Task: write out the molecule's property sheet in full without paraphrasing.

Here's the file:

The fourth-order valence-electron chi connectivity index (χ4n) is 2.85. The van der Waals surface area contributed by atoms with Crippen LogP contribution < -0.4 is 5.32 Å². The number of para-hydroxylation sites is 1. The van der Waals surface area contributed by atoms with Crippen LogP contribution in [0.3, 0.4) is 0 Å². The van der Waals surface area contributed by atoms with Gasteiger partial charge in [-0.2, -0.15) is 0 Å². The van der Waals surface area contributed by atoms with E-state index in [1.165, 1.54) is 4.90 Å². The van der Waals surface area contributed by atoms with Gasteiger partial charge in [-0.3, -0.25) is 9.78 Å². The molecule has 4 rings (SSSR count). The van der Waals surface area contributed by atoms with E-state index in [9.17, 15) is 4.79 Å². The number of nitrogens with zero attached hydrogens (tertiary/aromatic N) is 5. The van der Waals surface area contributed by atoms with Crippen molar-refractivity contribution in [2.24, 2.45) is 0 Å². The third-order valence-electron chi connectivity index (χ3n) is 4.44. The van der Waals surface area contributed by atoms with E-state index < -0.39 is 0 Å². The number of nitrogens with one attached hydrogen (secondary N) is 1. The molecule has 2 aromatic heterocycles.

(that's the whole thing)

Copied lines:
The fourth-order valence-electron chi connectivity index (χ4n) is 2.85. The van der Waals surface area contributed by atoms with Crippen LogP contribution < -0.4 is 5.32 Å². The number of para-hydroxylation sites is 1. The van der Waals surface area contributed by atoms with Crippen LogP contribution in [0.3, 0.4) is 0 Å². The van der Waals surface area contributed by atoms with Gasteiger partial charge in [-0.2, -0.15) is 0 Å². The van der Waals surface area contributed by atoms with E-state index in [1.165, 1.54) is 4.90 Å². The van der Waals surface area contributed by atoms with Gasteiger partial charge in [-0.3, -0.25) is 9.78 Å². The molecule has 4 rings (SSSR count). The van der Waals surface area contributed by atoms with E-state index in [9.17, 15) is 4.79 Å². The number of nitrogens with zero attached hydrogens (tertiary/aromatic N) is 5. The van der Waals surface area contributed by atoms with Crippen molar-refractivity contribution in [2.24, 2.45) is 0 Å². The third-order valence-electron chi connectivity index (χ3n) is 4.44. The van der Waals surface area contributed by atoms with E-state index < -0.39 is 0 Å². The number of nitrogens with one attached hydrogen (secondary N) is 1. The molecule has 2 aromatic heterocycles.